Business Letter Format: Template, Example and Tips

Updated 28 December 2022

There are many types of business letters you will need to write in your career. These may include cover letters, business reports and letters of recommendation. Understanding the business letter format is essential to communicating your ideas in a legible and reliable manner. In this article, we discuss what a business letter format is, what to include in one and how to format your business letter using a template and example.

Related: How To Write a Cover Letter

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What is a business letter format?

A business letter format is a formal document that communicates professionalism and respect to the recipient. It's a common form of correspondence from one company to another or from a company to its clients, employees, the public and other key stakeholders. While email has taken over business letters, organisations still use this medium of communication when they want to draw attention to a serious situation. It's a powerful tool that when received, individuals know to take action as quickly as possible.

What to include in your business letter format

The business letter format consists of six major sections. They include:

1. Your contact details

Begin your letter with an appropriate letterhead that contains your relevant contact details. This is the standard for all kinds of letters because it informs the recipient about your background. Depending on your designation and authority, the letterhead may also reveal the purpose of your letter. Here's how you should structure your contact information:

  • Your name

  • Job title

  • Company name

  • Work address

  • Your phone number

  • Your email address

  • Date

Related: How To Start a Letter: Professional Tips and Examples

2. Recipient information

After typing in your contact details, you need to include a section with your recipient's information too. While it may seem counterintuitive to place this section in your business letter, it has an important function in large organisations with large numbers of daily correspondence. For example, if your letter gets misplaced, anyone can track down the right recipient using their contact information.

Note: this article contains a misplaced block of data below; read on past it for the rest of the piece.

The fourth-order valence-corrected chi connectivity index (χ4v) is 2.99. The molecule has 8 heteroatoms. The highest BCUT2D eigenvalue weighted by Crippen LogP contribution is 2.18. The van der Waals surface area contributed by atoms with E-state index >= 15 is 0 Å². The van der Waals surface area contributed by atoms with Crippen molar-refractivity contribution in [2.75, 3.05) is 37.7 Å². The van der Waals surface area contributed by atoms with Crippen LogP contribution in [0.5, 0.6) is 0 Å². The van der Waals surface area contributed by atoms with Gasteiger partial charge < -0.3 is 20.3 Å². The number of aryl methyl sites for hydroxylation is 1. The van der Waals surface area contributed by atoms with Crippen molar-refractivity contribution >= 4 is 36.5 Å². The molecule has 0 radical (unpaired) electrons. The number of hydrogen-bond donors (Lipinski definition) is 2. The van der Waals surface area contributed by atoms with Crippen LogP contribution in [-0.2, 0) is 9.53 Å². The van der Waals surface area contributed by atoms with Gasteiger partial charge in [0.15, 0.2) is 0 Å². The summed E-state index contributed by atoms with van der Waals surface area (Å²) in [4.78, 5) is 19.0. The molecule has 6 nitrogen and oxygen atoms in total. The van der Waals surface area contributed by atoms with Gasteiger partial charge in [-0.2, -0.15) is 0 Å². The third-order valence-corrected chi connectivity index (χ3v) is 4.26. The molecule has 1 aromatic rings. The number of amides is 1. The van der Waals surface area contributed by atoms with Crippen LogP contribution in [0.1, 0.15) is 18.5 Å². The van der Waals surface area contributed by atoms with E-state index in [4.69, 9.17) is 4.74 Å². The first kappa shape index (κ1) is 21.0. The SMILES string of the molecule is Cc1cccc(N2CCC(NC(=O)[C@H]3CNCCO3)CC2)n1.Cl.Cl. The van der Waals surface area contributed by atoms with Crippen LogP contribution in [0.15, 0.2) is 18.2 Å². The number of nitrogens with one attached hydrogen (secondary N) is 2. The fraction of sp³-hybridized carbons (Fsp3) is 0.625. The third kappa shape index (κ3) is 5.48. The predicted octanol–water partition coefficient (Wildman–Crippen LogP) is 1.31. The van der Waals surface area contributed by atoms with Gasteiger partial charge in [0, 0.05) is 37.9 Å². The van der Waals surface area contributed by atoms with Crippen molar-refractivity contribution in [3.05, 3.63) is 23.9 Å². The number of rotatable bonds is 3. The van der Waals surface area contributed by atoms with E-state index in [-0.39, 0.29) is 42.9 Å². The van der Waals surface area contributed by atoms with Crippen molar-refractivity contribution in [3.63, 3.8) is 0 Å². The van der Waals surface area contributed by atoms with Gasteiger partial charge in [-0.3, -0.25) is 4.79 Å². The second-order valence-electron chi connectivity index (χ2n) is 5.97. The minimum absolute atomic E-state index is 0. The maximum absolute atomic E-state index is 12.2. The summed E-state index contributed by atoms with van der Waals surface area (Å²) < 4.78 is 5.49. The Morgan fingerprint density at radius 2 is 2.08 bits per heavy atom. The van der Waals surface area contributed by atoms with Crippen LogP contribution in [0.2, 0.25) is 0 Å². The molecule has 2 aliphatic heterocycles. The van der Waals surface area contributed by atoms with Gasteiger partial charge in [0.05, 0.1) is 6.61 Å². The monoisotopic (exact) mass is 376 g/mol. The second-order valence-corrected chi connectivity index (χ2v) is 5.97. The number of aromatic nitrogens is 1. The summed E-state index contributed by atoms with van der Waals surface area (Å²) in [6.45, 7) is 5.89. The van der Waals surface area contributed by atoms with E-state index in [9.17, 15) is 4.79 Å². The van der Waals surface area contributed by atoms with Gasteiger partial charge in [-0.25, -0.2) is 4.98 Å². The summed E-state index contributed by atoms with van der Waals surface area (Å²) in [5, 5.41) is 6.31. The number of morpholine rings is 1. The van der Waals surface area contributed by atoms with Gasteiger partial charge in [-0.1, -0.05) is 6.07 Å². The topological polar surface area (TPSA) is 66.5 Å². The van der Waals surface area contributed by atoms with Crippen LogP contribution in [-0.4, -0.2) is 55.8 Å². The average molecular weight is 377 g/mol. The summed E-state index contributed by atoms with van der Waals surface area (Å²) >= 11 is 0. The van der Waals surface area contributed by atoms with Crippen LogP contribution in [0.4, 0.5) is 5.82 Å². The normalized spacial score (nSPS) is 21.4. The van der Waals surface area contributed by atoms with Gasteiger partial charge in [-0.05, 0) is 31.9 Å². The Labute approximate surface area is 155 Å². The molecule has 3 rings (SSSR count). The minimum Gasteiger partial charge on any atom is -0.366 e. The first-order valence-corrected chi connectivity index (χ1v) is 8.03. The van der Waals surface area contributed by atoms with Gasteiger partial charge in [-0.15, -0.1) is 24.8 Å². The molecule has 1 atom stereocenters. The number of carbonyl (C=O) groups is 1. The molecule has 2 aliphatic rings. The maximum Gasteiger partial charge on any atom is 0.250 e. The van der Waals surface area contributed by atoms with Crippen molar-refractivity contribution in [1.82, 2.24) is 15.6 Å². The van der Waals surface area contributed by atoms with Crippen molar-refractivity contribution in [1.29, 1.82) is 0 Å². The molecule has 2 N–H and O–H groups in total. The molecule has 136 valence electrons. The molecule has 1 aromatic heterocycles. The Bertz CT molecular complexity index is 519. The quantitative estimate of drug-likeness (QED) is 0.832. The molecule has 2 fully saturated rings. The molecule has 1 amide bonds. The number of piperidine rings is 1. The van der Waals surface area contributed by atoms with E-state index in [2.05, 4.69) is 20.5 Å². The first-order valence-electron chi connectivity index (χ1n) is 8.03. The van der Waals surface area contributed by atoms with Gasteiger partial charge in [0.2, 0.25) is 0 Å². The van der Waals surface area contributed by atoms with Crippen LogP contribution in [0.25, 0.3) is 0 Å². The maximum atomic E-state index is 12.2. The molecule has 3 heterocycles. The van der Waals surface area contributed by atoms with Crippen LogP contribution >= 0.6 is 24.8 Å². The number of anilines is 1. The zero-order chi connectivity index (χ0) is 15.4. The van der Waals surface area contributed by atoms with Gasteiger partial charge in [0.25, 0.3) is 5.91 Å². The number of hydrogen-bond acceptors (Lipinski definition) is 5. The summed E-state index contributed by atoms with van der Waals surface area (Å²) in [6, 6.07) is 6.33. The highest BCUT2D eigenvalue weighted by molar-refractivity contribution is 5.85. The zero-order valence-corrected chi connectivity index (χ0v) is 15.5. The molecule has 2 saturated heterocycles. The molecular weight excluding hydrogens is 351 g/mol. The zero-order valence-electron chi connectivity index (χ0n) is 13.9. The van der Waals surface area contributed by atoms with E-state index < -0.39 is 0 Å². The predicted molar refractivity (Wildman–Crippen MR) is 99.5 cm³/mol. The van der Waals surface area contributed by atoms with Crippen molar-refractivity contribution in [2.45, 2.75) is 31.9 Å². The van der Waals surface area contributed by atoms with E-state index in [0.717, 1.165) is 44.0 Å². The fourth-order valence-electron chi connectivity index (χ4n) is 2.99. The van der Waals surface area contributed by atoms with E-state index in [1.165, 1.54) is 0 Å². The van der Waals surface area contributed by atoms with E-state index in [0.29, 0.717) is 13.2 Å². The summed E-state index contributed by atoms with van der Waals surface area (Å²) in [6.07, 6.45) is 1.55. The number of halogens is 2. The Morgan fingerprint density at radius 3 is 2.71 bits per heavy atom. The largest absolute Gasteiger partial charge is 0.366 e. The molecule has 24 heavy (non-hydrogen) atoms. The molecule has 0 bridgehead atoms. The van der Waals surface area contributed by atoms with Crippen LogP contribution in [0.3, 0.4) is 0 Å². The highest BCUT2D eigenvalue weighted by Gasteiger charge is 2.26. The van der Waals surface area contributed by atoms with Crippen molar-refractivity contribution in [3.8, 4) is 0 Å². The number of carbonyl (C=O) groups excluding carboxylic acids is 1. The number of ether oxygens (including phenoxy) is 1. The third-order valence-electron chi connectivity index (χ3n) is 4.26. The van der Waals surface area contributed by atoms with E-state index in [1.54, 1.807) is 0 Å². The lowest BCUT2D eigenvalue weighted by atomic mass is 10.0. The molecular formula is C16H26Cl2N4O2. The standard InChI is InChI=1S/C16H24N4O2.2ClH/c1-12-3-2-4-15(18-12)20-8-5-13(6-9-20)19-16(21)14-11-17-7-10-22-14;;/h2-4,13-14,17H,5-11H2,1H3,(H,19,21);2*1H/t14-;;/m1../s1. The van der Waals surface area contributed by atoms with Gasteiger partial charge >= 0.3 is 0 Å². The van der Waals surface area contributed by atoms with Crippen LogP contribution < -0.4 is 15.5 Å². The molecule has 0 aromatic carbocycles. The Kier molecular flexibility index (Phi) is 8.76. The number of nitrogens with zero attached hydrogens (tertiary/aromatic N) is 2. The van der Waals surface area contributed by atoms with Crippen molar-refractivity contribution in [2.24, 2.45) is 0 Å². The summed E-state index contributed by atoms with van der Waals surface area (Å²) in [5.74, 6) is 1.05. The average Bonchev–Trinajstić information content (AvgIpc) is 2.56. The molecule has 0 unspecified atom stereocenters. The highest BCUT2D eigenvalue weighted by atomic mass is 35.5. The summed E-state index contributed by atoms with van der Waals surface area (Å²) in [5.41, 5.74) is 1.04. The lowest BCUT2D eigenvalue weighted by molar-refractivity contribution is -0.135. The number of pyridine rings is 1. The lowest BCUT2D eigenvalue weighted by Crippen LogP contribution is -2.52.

Follow the format below when typing in your recipient's contact details:

  • Recipient's name

  • Job title

  • Company name

  • Work address

  • Recipient's phone number

  • Recipient's email address

3. Salutation

Begin the letter with a formal greeting followed by the title and name of the person you included in the recipient information section. If you have an established relationship with the recipient, you can type 'Dear Ms. First name'. However, if you are writing to a stranger or a senior leader, use 'Dear Ms. Last name'.

If you do not have a specific person's name to address, use a standard salutation instead. For example, 'To whom this may concern,' or 'Dear Sir/Madam'.

4. Main body

Keep the body of your letter simple and focused. Concisely describe the purpose of your writing and structure new points using paragraphs. Maintain a consistent format to aid the flow of your arguments. Consider this basic framework when writing the main body of your business letter:

  • First paragraph: Introduce the reason for your correspondence

  • Second paragraph: Provide more information and details

  • Last paragraph: Summarise your points, suggest any action your reader should take and thank them for their time

Related: What Is Business Communication? (With Types and Examples)

5. Closing

Before you close your business letter, make sure to thank your recipient. Next, end your letter with a polite salutation followed by your name. Choose a salutation that fits your relationship with the recipient and the purpose of your writing. Remember to maintain a professional tone. Here are some good options of formal closing salutations:

  • Yours sincerely

  • Respectfully yours

  • Yours faithfully

  • Kind regards

  • Warmest regards

Related: How to End a Letter

6. Your signature

Leave some space below your closing salutation and above your name to add your signature. If you are sending your business letter via email, feel free to use a digital signature. However, if you are sending your letter by post, it's best to use a handwritten signature. A signature authenticates your document, so make sure it's legible.

How to format a business letter

Adopting the correct business letter format makes the purpose of your writing clear and relevant to the recipient. Consider the steps below when selecting your business letter format:

1. Use a professional font style

Readability should be your top priority when deciding on your business letter format. Thus, before you type, you need to choose a font that is simple yet authoritative. Stylistic fonts that are cursive and loud may distract from the purpose of your writing. Remember that your reader values the quality of the content. They want to extract the most important information as quickly as possible.

Here are some font options that are suitable for business letters:

  • Arial

  • Avenir

  • Calibri

  • Corbel

  • Garamond

  • Georgia

  • Gill Sans

  • Helvetica

  • Open Sans

  • Roboto

  • Times New Roman